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From aaron morton <aa...@thelastpickle.com>
Subject Re: inconsistent hadoop/cassandra results
Date Fri, 11 Jan 2013 03:45:44 GMT
> But this is the first time I've tried to use the
> wide-row support, which makes me a little suspicious. The wide-row support is not
> very well documented, so maybe I'm doing something wrong there in ignorance.
This was the area I was thinking about. 

Can you drill in and see a pattern. 
Are the differences in rows that would be paged by wide rows ?
Could it be an off by one error in the wide row paging ? 

It all sounds strange. So I would make sure what your job is outputing matches what it is
reading from C*. Maybe add some logging in there. 

Cheers

-----------------
Aaron Morton
Freelance Cassandra Developer
New Zealand

@aaronmorton
http://www.thelastpickle.com

On 10/01/2013, at 1:24 AM, Brian Jeltema <brian.jeltema@digitalenvoy.net> wrote:

> Sorry if this is a duplicate - I was having mailer problems last night:
> 
>> Assuming their were no further writes, running repair or using CL all should have
fixed it. 
>> 
>> Can you describe the inconsistency between runs? 
> 
> Sure. The job output is generated by a single reducer and consists of a list of
> key/value pairs where the key is the row key of the original table, and the value is
> the total count of all columns in the row. Each run produces a file with a different
> size, and running a diff against various output file pairs displays rows that only
> appear in one file, or rows with the same key but different counts. 
> 
> What seems particularly hard to explain is the behavior after setting CL to ALL,
> where the results eventually become reproducible (making it hard to place the
> blame on my trivial mapper/reducer implementations) but only after about half a 
> dozen runs. And once reaching this state, setting CL to QUORUM results in 
> additional inconsistent results.
> 
> I can say with certainty that there were no other writes. I'm the sole developer working
> with the CF in question. I haven't seen behavior like this before, though I don't have
> a tremendous amount of experience. But this is the first time I've tried to use the
> wide-row support, which makes me a little suspicious. The wide-row support is not
> very well documented, so maybe I'm doing something wrong there in ignorance.
> 
> Brian
> 
>> 
>> Cheers
>> 
>> -----------------
>> Aaron Morton
>> Freelance Cassandra Developer
>> New Zealand
>> 
>> @aaronmorton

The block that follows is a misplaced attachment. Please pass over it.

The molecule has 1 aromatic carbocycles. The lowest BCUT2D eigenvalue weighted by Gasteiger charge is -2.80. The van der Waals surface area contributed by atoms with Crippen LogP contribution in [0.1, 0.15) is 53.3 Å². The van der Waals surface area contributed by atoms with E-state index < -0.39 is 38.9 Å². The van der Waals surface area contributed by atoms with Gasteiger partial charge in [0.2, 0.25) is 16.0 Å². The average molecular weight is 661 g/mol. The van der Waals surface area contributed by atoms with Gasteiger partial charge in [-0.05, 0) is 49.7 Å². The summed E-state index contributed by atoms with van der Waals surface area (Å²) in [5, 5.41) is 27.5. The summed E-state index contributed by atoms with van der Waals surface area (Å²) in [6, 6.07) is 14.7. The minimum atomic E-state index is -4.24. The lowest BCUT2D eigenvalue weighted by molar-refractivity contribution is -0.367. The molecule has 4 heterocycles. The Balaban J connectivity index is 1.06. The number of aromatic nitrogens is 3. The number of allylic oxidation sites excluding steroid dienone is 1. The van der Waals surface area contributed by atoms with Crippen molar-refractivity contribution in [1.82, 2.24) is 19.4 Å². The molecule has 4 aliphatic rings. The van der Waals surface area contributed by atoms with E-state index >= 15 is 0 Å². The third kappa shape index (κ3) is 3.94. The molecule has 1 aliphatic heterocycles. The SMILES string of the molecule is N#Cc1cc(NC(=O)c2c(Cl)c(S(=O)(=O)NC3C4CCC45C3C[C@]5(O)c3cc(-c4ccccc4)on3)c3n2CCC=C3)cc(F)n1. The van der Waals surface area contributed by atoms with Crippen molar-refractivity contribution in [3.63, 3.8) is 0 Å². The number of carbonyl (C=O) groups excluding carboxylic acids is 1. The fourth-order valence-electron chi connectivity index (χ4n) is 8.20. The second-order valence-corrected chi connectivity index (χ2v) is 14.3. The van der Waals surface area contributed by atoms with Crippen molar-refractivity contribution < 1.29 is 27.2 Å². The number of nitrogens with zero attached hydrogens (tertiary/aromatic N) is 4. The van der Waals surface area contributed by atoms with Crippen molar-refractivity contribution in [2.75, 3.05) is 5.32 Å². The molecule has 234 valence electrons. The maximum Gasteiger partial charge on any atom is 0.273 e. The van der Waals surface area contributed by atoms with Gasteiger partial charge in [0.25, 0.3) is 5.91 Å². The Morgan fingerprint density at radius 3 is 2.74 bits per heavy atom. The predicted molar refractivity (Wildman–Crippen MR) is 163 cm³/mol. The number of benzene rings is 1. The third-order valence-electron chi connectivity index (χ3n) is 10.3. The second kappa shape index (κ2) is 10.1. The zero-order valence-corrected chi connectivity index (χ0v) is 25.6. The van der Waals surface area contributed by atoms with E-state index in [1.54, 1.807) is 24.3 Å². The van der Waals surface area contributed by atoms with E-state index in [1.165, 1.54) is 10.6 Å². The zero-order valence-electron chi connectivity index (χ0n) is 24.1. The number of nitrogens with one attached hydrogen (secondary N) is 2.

>> http://www.thelastpickle.com
>> 
>> On 8/01/2013, at 2:16 AM, Brian Jeltema <brian.jeltema@digitalenvoy.net> wrote:
>> 
>>> I need some help understanding unexpected behavior I saw in some recent experiments
with Cassandra 1.1.5 and Hadoop 1.0.3:
>>> 
>>> I've written a small map/reduce job that simply counts the number of columns
in each row of a static CF (call it Foo) 
>>> and generates a list of every row and column count. A relatively small fraction
of the rows have a large number
>>> of columns; worst case is approximately 36 million. So when I set up the job,
I used wide-row support:
>>> 
>>>     ConfigHelper.setInputColumnFamily(job.getConfiguration(), "fooKS", "Foo",
WIDE_ROWS); // where WIDE_ROWS == true
>>> 
>>> When I ran this job using the default CL (1) I noticed that the results varied
from run to run, which I attributed to inconsistent
>>> replicas, since Foo was generated with CL == 1 and the RF == 3. 
>>> 
>>> So I ran repair for that CF on every node. The cassandra log on every node contains
lines similar to:
>>> 
>>>   INFO [AntiEntropyStage:1] 2013-01-05 20:38:48,605 AntiEntropyService.java (line
778) [repair #e4a1d7f0-579d-11e2-0000-d64e0a75e6df] Foo is fully synced
>>> 
>>> However, repeated runs were still inconsistent. Then I set CL to ALL, which I
presumed would always result in identical
>>> output, but repeated runs initially continued to be inconsistent. However, I
noticed that the results seemed to
>>> be converging, and after several runs (somewhere between 4 and 6) I finally was
producing identical results on every run.
>>> Then I set CL to QUORUM, and again generated inconsistent results.
>>> 
>>> Does this behavior make sense?
>>> 
>>> Brian
>> 
> 


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